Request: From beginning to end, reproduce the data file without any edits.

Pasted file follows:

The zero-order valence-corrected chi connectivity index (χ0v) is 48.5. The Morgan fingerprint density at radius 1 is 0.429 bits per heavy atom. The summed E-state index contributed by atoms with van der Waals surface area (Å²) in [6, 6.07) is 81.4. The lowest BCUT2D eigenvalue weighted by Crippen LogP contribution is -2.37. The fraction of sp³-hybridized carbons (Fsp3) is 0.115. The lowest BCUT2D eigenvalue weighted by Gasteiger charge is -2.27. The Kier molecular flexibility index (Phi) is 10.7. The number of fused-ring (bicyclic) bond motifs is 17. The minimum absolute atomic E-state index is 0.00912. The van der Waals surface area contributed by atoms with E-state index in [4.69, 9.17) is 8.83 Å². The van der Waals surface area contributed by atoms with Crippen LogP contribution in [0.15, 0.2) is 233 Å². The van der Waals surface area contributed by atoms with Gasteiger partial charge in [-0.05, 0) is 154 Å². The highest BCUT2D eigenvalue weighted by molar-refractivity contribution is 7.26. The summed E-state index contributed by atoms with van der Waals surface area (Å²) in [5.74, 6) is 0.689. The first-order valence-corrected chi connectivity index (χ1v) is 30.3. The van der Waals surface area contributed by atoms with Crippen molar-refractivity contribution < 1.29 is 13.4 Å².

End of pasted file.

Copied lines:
The zero-order valence-corrected chi connectivity index (χ0v) is 48.5. The Morgan fingerprint density at radius 1 is 0.429 bits per heavy atom. The summed E-state index contributed by atoms with van der Waals surface area (Å²) in [6, 6.07) is 81.4. The lowest BCUT2D eigenvalue weighted by Crippen LogP contribution is -2.37. The fraction of sp³-hybridized carbons (Fsp3) is 0.115. The lowest BCUT2D eigenvalue weighted by Gasteiger charge is -2.27. The Kier molecular flexibility index (Phi) is 10.7. The number of fused-ring (bicyclic) bond motifs is 17. The minimum absolute atomic E-state index is 0.00912. The van der Waals surface area contributed by atoms with E-state index in [4.69, 9.17) is 8.83 Å². The van der Waals surface area contributed by atoms with Crippen LogP contribution in [0.15, 0.2) is 233 Å². The van der Waals surface area contributed by atoms with Gasteiger partial charge in [-0.05, 0) is 154 Å². The highest BCUT2D eigenvalue weighted by molar-refractivity contribution is 7.26. The summed E-state index contributed by atoms with van der Waals surface area (Å²) in [5.74, 6) is 0.689. The first-order valence-corrected chi connectivity index (χ1v) is 30.3. The van der Waals surface area contributed by atoms with Crippen molar-refractivity contribution < 1.29 is 13.4 Å².